What could superfast broadband possibly do for the economy?

 

The culture secretary Jeremy Hunt has outlined plans to provide every community in the UK with superfast broadband connections by 2015, in his speech at the “Britain’s Superfast Broadband Future” event.

The government will release £830 million from its purse over the next 7 years, to build the foundations for super fast broadband connections with the aim of becoming “Europe’s best”. It is expected that approximately 90% of the country will benefit from the new speeds, which will reach up to 100 megabits per second (mbps).

But there’s a long way to go.

A recent report by Point Topic ranked Britain 24th for broadband value for money, and in his speech, Mr Hunt provided figures which revealed just how far the UK is behind other states:

“Only 15% of UK subscribers currently have speeds above five mbps, compared with 65 per cent in South Korea. And only 0.2% of UK households had a superfast broadband connection at the end of last year – compared to 12% in Sweden and 34% in Japan.”

The value of high-speed broadband is uncertain, but all speculators agree on one thing; the benefits to the employment market and the economy will be considerable:

“The LSE believe a superfast network will create 280,000 new jobs, while NESTA believe it will be more like 600,000. The Federation of Small Businesses believes it could add £18bn to GDP”, says Hunt. This echoes what former Chancellor Alistair Darling said before summer.

Sebastian Lahtinen, co-founder of thinkbroadband.com agrees and said super-fast broadband will change the way Brits use the web.

“It will help individuals interact with governments and businesses in a more efficient and personal way,” he said. According to Lahtinen, there has been a surge in the use of ‘telepresence’, a type of high-resolution video conferencing which “creates the feeling that you are physically in the same room”.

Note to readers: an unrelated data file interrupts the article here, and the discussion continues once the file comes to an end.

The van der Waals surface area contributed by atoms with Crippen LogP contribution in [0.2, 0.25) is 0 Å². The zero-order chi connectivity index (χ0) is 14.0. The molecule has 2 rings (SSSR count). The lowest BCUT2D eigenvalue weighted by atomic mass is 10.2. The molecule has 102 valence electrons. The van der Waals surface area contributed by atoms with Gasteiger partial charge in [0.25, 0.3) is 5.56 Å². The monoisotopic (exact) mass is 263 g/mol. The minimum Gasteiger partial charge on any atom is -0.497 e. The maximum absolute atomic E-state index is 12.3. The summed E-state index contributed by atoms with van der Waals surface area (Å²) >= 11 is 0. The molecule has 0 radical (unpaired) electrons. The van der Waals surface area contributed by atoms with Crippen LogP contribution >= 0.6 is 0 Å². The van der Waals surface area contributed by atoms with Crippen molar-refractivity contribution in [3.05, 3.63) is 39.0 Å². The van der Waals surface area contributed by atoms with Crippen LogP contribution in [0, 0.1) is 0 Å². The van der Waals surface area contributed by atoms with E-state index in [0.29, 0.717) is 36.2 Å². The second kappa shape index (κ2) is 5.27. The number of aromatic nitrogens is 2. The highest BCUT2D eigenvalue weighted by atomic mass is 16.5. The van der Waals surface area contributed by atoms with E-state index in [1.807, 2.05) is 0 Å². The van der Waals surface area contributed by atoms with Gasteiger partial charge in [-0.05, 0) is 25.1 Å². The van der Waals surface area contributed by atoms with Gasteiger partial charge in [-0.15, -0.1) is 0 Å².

“Being able to take part in a meeting from home will mean saving on travel costs, and more importantly allowing you to spend your time more effectively whether that means more time with the family or to complete other work,” added Lahtinen. “Many people are looking to start their own businesses, and by having access to high speed broadband, they can put off renting an office which can present a significant cost saving, and possibly even make the difference between profitability when times are tough.”

Citing examples from around the world, Hunt also commented on the way a super fast broadband service can create opportunities to transform public services:

“Australia, for example, where higher speed broadband has led to the School of the Air – a distance learning initiative which brings together students from remote areas in online classrooms.

“Or America, where Snap! VRS uses teleconferencing to connect deaf citizens with sign language interpreters who can help them during medical consultations or with other services.”

MediaWeek, 06.12.2010

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